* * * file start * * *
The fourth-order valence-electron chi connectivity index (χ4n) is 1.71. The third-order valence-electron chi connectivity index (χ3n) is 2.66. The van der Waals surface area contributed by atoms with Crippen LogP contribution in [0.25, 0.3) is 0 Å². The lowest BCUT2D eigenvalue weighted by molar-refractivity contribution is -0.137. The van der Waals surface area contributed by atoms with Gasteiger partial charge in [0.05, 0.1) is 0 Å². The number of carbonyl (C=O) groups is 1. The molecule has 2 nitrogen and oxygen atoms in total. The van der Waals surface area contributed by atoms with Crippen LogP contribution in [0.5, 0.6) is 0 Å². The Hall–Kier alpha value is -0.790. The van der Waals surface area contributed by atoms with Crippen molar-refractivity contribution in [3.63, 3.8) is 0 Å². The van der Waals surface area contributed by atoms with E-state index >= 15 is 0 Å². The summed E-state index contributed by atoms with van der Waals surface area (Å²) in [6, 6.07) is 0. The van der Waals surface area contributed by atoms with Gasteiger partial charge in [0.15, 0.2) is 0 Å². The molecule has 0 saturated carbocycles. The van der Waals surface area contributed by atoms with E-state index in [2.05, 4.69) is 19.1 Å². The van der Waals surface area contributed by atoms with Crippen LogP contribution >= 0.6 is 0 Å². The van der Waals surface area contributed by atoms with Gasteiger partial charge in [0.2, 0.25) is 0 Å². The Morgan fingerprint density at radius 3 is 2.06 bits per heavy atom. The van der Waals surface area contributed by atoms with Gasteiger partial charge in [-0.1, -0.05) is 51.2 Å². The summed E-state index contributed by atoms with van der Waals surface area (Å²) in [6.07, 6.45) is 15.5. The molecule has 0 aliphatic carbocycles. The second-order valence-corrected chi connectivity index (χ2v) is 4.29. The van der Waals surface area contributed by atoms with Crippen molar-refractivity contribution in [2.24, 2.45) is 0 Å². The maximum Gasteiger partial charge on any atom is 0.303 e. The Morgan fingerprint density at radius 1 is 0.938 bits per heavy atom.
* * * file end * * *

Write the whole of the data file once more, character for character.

The fourth-order valence-electron chi connectivity index (χ4n) is 1.71. The third-order valence-electron chi connectivity index (χ3n) is 2.66. The van der Waals surface area contributed by atoms with Crippen LogP contribution in [0.25, 0.3) is 0 Å². The lowest BCUT2D eigenvalue weighted by molar-refractivity contribution is -0.137. The van der Waals surface area contributed by atoms with Gasteiger partial charge in [0.05, 0.1) is 0 Å². The number of carbonyl (C=O) groups is 1. The molecule has 2 nitrogen and oxygen atoms in total. The van der Waals surface area contributed by atoms with Crippen LogP contribution in [0.5, 0.6) is 0 Å². The Hall–Kier alpha value is -0.790. The van der Waals surface area contributed by atoms with Crippen molar-refractivity contribution in [3.63, 3.8) is 0 Å². The van der Waals surface area contributed by atoms with E-state index >= 15 is 0 Å². The summed E-state index contributed by atoms with van der Waals surface area (Å²) in [6, 6.07) is 0. The van der Waals surface area contributed by atoms with Gasteiger partial charge in [0.15, 0.2) is 0 Å². The molecule has 0 saturated carbocycles. The van der Waals surface area contributed by atoms with E-state index in [2.05, 4.69) is 19.1 Å². The van der Waals surface area contributed by atoms with Crippen LogP contribution >= 0.6 is 0 Å². The van der Waals surface area contributed by atoms with Gasteiger partial charge in [0.2, 0.25) is 0 Å². The Morgan fingerprint density at radius 3 is 2.06 bits per heavy atom. The van der Waals surface area contributed by atoms with Gasteiger partial charge in [-0.1, -0.05) is 51.2 Å². The summed E-state index contributed by atoms with van der Waals surface area (Å²) in [6.07, 6.45) is 15.5. The molecule has 0 aliphatic carbocycles. The second-order valence-corrected chi connectivity index (χ2v) is 4.29. The van der Waals surface area contributed by atoms with Crippen molar-refractivity contribution in [2.24, 2.45) is 0 Å². The maximum Gasteiger partial charge on any atom is 0.303 e. The Morgan fingerprint density at radius 1 is 0.938 bits per heavy atom.